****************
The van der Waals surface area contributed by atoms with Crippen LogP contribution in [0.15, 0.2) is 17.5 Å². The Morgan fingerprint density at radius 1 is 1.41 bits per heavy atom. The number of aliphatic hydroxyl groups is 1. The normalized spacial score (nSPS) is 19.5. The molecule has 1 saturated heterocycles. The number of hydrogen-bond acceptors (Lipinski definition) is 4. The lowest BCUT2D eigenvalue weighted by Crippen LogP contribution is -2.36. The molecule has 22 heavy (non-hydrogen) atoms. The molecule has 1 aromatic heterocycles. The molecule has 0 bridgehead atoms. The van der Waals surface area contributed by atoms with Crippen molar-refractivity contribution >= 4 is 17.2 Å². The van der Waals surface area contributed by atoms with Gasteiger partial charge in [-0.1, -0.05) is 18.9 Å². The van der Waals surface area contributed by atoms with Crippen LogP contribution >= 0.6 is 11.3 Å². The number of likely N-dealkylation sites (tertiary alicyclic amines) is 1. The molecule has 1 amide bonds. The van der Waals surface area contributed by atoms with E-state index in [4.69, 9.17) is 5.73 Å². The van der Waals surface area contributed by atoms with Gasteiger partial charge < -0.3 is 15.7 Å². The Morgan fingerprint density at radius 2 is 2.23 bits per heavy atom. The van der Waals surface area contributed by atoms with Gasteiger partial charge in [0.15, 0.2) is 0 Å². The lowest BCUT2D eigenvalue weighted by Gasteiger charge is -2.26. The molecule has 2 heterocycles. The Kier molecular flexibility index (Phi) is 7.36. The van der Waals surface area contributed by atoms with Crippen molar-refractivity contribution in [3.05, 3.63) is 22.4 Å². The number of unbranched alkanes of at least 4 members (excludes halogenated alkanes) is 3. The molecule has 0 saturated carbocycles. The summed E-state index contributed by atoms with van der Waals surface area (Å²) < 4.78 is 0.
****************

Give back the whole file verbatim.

The van der Waals surface area contributed by atoms with Crippen LogP contribution in [0.15, 0.2) is 17.5 Å². The Morgan fingerprint density at radius 1 is 1.41 bits per heavy atom. The number of aliphatic hydroxyl groups is 1. The normalized spacial score (nSPS) is 19.5. The molecule has 1 saturated heterocycles. The number of hydrogen-bond acceptors (Lipinski definition) is 4. The lowest BCUT2D eigenvalue weighted by Crippen LogP contribution is -2.36. The molecule has 22 heavy (non-hydrogen) atoms. The molecule has 1 aromatic heterocycles. The molecule has 0 bridgehead atoms. The van der Waals surface area contributed by atoms with Crippen molar-refractivity contribution >= 4 is 17.2 Å². The van der Waals surface area contributed by atoms with Gasteiger partial charge in [-0.1, -0.05) is 18.9 Å². The van der Waals surface area contributed by atoms with Crippen LogP contribution >= 0.6 is 11.3 Å². The number of likely N-dealkylation sites (tertiary alicyclic amines) is 1. The molecule has 1 amide bonds. The van der Waals surface area contributed by atoms with E-state index in [4.69, 9.17) is 5.73 Å². The van der Waals surface area contributed by atoms with Gasteiger partial charge < -0.3 is 15.7 Å². The Morgan fingerprint density at radius 2 is 2.23 bits per heavy atom. The van der Waals surface area contributed by atoms with Gasteiger partial charge in [0.15, 0.2) is 0 Å². The lowest BCUT2D eigenvalue weighted by Gasteiger charge is -2.26. The molecule has 2 heterocycles. The Kier molecular flexibility index (Phi) is 7.36. The van der Waals surface area contributed by atoms with Crippen molar-refractivity contribution in [3.05, 3.63) is 22.4 Å². The number of unbranched alkanes of at least 4 members (excludes halogenated alkanes) is 3. The molecule has 0 saturated carbocycles. The summed E-state index contributed by atoms with van der Waals surface area (Å²) < 4.78 is 0.